Home If a class dependency is missing, how can I determine which class is missing?
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If a class dependency is missing, how can I determine which class is missing?

Kidburla Published in 2017-12-07 22:57:16Z

I am getting the error "Could not find or load main class" even though the class is there. From this answer, I learned that the class can likely be found, but not loaded, due to missing dependencies.

Aside from manually decompiling the class, checking all its dependencies, and if those are on the classpath, and so on for each dependent class ad infinitum....is there any way to determine exactly which class is missing from the classpath therefore causing Java to be unable to load my main class?

That other question was a question of a missing parent/interface class. But I have manually checked that all ancestor classes are either on the specified classpath or in the JDK, as below.

$ cd ~/picketbox
$ java -cp picketbox-4.1.1.Final-redhat-1.jar org.picketbox.datasource.security.SecureIdentityLoginModule HelloWorld
Error: Could not find or load main class org.picketbox.datasource.security.SecureIdentityLoginModule
$ jar xvf picketbox-4.1.1.Final-redhat-1.jar > jarxvf.txt
$ cat jarxvf.txt | grep SecureIdentityLoginModule
 inflated: org/picketbox/datasource/security/SecureIdentityLoginModule.class
$ cd org/picketbox/datasource/security/
$ javap SecureIdentityLoginModule.class | grep main
  public static void main(java.lang.String[]) throws java.lang.Exception;
$ javap SecureIdentityLoginModule.class | grep extends
public class org.picketbox.datasource.security.SecureIdentityLoginModule extends org.picketbox.datasource.security.AbstractPasswordCredentialLoginModule {
$ cat ~/picketbox/jarxvf.txt | grep AbstractPasswordCredentialLoginModule
 inflated: org/picketbox/datasource/security/AbstractPasswordCredentialLoginModule.class
$ javap AbstractPasswordCredentialLoginModule.class | grep extends
public abstract class org.picketbox.datasource.security.AbstractPasswordCredentialLoginModule extends org.jboss.security.auth.spi.AbstractServerLoginModule {
$ cat ~/picketbox/jarxvf.txt | grep AbstractServerLoginModule
 inflated: org/jboss/security/auth/spi/AbstractServerLoginModule.class
$ cd ~/picketbox/org/jboss/security/auth/spi/
$ javap AbstractServerLoginModule.class | grep implements
public abstract class org.jboss.security.auth.spi.AbstractServerLoginModule implements javax.security.auth.spi.LoginModule {
$ cd ~/rtjar
$ cp /usr/java/jdk1.8.0_141/jre/lib/rt.jar ./
$ jar xvf rt.jar | grep spi/LoginModule
extracted: javax/security/auth/spi/LoginModule.class
$ cd javax/security/auth/spi/
$ javap LoginModule.class | grep interface
public interface javax.security.auth.spi.LoginModule {
Holger Reply to 2017-12-08 13:42:07Z

Create a helper class:

public class Helper {
    public static void main(String[] args) {

and try to run this helper class instead of YourActualMainClass.

The key point is that neither Helper’s inheritance tree nor the signatures of its members depend on the problematic class, so loading and even initialization will succeed, given HotSpot’s lazy resolving strategy, so it will only attempt to load and resolve YourActualMainClass when trying to execute the Helper.main method. At this point, it will throw a detailed error telling you which class was actually missing.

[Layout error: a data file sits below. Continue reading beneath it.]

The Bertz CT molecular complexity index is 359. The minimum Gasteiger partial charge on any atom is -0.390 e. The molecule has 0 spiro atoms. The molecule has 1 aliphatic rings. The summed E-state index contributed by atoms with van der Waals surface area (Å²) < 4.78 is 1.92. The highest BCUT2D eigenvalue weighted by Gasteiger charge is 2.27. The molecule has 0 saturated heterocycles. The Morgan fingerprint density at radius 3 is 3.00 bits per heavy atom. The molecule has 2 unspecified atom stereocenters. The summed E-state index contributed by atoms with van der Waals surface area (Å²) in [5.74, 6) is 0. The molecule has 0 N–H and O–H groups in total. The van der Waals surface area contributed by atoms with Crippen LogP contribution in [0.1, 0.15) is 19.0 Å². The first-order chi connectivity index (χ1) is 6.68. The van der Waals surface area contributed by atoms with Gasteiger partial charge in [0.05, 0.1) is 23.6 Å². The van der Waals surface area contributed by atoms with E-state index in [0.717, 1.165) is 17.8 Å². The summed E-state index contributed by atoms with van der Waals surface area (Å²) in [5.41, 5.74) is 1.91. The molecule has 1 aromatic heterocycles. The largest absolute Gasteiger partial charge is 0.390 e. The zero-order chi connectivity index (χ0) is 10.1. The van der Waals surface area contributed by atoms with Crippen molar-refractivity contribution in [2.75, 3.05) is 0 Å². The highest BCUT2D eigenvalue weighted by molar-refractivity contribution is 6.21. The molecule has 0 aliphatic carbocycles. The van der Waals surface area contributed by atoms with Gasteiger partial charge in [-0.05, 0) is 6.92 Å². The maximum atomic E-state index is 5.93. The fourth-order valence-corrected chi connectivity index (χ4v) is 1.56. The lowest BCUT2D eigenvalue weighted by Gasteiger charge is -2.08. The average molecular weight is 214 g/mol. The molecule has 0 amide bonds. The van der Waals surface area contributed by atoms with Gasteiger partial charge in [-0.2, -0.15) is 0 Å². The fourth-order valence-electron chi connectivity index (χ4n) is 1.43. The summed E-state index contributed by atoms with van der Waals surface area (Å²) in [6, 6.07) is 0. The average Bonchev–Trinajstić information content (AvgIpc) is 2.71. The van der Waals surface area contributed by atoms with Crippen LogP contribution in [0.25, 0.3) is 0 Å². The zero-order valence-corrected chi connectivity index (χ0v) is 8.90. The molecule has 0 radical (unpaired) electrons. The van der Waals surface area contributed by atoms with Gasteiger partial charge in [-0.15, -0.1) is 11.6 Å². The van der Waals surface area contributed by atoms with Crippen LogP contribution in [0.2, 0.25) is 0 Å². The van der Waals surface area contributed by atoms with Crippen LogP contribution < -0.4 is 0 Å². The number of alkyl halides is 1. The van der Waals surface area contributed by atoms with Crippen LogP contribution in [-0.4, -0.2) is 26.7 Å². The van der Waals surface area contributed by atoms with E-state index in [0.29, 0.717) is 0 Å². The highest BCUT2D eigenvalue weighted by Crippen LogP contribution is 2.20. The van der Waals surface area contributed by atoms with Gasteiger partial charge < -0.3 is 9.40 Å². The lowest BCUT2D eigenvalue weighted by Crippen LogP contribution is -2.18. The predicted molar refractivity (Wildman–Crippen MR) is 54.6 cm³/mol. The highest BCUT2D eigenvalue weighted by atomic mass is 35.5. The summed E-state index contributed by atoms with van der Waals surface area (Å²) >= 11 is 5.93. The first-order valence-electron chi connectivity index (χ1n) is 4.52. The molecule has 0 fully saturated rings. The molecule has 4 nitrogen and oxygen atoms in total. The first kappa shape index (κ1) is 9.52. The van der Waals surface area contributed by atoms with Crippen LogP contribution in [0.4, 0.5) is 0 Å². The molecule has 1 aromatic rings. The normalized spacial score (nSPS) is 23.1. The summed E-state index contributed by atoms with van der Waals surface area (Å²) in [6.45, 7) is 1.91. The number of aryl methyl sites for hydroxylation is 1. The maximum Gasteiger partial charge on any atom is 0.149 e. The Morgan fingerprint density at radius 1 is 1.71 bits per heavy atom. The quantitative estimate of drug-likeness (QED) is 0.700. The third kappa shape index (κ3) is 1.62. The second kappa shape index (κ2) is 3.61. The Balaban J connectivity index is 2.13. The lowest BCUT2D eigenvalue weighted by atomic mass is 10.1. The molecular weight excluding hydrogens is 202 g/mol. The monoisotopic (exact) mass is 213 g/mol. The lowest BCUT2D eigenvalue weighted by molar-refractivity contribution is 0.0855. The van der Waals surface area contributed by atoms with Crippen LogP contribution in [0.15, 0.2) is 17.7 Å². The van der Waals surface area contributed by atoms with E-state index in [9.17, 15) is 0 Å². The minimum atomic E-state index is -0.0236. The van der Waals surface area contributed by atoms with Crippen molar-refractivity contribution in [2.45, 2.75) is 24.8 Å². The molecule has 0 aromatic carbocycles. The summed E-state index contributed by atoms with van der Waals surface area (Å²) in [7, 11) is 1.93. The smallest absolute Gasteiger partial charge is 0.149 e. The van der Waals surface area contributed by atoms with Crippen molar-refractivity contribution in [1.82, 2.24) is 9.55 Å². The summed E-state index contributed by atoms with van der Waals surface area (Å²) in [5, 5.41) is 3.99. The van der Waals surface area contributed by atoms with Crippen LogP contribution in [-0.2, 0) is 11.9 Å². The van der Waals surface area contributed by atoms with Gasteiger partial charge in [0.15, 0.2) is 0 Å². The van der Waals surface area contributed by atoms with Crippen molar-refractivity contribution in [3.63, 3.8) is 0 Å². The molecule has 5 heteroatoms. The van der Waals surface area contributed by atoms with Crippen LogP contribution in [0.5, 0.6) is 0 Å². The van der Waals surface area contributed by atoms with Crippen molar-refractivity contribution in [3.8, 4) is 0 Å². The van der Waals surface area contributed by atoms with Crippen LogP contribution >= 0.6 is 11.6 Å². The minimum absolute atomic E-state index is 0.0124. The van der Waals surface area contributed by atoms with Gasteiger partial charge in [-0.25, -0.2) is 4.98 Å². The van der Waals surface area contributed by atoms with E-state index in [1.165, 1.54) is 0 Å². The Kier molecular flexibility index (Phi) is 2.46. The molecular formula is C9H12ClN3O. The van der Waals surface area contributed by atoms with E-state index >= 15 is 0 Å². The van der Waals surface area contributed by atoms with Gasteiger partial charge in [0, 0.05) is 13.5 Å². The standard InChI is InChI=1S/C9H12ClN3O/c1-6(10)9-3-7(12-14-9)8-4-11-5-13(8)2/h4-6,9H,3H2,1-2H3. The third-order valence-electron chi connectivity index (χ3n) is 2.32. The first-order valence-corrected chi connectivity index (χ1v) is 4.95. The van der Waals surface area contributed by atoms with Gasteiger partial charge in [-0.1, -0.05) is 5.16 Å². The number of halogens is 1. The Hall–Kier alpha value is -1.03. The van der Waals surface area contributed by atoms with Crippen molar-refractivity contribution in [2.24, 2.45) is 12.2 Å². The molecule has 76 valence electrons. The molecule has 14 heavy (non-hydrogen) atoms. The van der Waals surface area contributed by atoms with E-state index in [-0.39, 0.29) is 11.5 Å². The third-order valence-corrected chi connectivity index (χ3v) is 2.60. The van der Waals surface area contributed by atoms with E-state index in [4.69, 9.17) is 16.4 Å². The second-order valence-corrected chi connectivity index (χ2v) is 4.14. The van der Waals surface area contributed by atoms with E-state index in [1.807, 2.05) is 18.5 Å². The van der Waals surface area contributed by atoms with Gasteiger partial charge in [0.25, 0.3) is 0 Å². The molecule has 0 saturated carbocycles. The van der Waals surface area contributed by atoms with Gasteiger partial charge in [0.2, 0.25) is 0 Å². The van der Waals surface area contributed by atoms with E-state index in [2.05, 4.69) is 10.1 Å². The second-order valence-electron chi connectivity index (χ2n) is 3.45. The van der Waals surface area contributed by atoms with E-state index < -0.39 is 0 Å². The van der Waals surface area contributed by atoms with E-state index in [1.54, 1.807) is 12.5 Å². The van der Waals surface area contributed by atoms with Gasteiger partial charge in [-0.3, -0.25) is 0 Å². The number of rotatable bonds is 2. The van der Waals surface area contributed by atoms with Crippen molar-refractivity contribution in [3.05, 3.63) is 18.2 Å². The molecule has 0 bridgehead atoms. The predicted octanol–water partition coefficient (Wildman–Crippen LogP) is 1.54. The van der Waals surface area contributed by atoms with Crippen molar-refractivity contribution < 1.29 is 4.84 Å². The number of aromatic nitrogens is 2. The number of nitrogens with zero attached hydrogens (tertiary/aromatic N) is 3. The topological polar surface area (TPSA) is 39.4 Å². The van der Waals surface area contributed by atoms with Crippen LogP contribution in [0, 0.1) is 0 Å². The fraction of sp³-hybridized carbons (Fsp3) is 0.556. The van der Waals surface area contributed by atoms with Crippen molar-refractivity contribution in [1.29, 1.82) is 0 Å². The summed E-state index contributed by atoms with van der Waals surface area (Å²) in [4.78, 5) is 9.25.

This matches the behavior described in the linked answer that the use of a class leads to a specific error message when the inheritance of the using class does not depend on it.

Alternatively, you could try to run the application with Java 9, as its launcher will print the cause when the loading of the main class failed.

Claudio Corsi
Claudio Corsi Reply to 2017-12-13 15:54:05Z

You can try to use JVMTI to display all exceptions that were thrown. Starting with Identifying exceptions through JVMTI. Just use the following updated agent.c source code.

#include <stdio.h>
#include <stdlib.h>
#include <string.h>

#include <jni.h>
#include <jvmti.h>

#define CHECK_JVMTI_ERROR(x,call) \
    { if (x != JVMTI_ERROR_NONE) { fprintf (stderr, "Error during %s in %s:%d\n", #call, __FILE__, __LINE__); } }

/* Global static data */
static jvmtiEnv     *jvmti;

static void JNICALL cb_Exception (jvmtiEnv *jvmti_env, JNIEnv* jni_env,
    jthread thread, jmethodID method, jlocation location, jobject exception,
    jmethodID catch_method, jlocation catch_location)
    jclass exceptionClass = (*jni_env)->GetObjectClass(jni_env, exception);

    jmethodID methodId = (*jni_env)->GetMethodID(jni_env, exceptionClass,

    (*jni_env)->CallVoidMethod(jni_env, exception, methodId);

JNIEXPORT jint JNICALL Agent_OnLoad(JavaVM *vm, char *options, void *reserved)
    jint                rc;
    jvmtiError          r;
    jvmtiCapabilities   capabilities;
    jvmtiEventCallbacks callbacks;

    /* Get JVMTI environment */
    rc = (*vm)->GetEnv(vm, (void **)&jvmti, JVMTI_VERSION);
    if (rc != JNI_OK)
        fprintf (stderr, "Error!: Unable to create jvmtiEnv, rc=%d\n", rc);
        return -1;

    /* Get/Add JVMTI capabilities */
    memset(&capabilities, 0, sizeof(capabilities));
    capabilities.can_generate_exception_events = 1;
    r = (*jvmti)->AddCapabilities(jvmti, &capabilities);
    CHECK_JVMTI_ERROR(r, AddCapabilities);

    /* Set callbacks and enable event notifications */
    memset(&callbacks, 0, sizeof(callbacks));
    callbacks.Exception               = &cb_Exception;
    r = (*jvmti)->SetEventCallbacks(jvmti, &callbacks, sizeof(callbacks));
    CHECK_JVMTI_ERROR(r, SetEventCallbacks);

    /* Exception events */
    r = (*jvmti)->SetEventNotificationMode(jvmti, JVMTI_ENABLE, 
    CHECK_JVMTI_ERROR(r, SetEventNotificationMode);

    return 0;

JNIEXPORT void JNICALL Agent_OnUnload(JavaVM *vm)
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